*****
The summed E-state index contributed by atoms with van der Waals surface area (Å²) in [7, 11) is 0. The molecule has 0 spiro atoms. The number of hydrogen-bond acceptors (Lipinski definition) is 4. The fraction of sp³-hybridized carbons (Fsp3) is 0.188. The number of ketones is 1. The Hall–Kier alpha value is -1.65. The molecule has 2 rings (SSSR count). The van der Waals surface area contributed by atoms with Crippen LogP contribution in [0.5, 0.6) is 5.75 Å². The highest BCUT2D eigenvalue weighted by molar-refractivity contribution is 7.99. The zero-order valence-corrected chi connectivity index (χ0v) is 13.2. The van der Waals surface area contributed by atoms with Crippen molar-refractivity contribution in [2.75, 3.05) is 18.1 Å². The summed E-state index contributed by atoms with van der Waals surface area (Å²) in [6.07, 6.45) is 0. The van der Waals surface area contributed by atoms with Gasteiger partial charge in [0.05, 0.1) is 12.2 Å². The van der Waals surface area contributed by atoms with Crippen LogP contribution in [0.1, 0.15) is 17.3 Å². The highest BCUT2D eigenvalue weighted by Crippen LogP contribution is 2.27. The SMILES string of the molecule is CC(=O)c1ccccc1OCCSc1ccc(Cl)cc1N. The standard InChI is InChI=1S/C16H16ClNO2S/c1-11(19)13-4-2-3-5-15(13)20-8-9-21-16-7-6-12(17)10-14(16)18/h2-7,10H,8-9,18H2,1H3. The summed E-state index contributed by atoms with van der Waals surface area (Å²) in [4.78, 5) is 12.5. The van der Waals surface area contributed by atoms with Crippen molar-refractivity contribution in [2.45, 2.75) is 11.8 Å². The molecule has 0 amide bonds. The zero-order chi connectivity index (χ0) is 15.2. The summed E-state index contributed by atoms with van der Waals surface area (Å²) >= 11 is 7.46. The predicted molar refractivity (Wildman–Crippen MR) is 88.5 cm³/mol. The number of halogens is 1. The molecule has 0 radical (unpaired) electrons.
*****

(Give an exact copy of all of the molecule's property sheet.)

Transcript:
The summed E-state index contributed by atoms with van der Waals surface area (Å²) in [7, 11) is 0. The molecule has 0 spiro atoms. The number of hydrogen-bond acceptors (Lipinski definition) is 4. The fraction of sp³-hybridized carbons (Fsp3) is 0.188. The number of ketones is 1. The Hall–Kier alpha value is -1.65. The molecule has 2 rings (SSSR count). The van der Waals surface area contributed by atoms with Crippen LogP contribution in [0.5, 0.6) is 5.75 Å². The highest BCUT2D eigenvalue weighted by molar-refractivity contribution is 7.99. The zero-order valence-corrected chi connectivity index (χ0v) is 13.2. The van der Waals surface area contributed by atoms with Crippen molar-refractivity contribution in [2.75, 3.05) is 18.1 Å². The summed E-state index contributed by atoms with van der Waals surface area (Å²) in [6.07, 6.45) is 0. The van der Waals surface area contributed by atoms with Gasteiger partial charge in [0.05, 0.1) is 12.2 Å². The van der Waals surface area contributed by atoms with Crippen LogP contribution in [0.1, 0.15) is 17.3 Å². The highest BCUT2D eigenvalue weighted by Crippen LogP contribution is 2.27. The SMILES string of the molecule is CC(=O)c1ccccc1OCCSc1ccc(Cl)cc1N. The standard InChI is InChI=1S/C16H16ClNO2S/c1-11(19)13-4-2-3-5-15(13)20-8-9-21-16-7-6-12(17)10-14(16)18/h2-7,10H,8-9,18H2,1H3. The summed E-state index contributed by atoms with van der Waals surface area (Å²) in [4.78, 5) is 12.5. The van der Waals surface area contributed by atoms with Crippen molar-refractivity contribution in [2.45, 2.75) is 11.8 Å². The molecule has 0 amide bonds. The zero-order chi connectivity index (χ0) is 15.2. The summed E-state index contributed by atoms with van der Waals surface area (Å²) >= 11 is 7.46. The predicted molar refractivity (Wildman–Crippen MR) is 88.5 cm³/mol. The number of halogens is 1. The molecule has 0 radical (unpaired) electrons.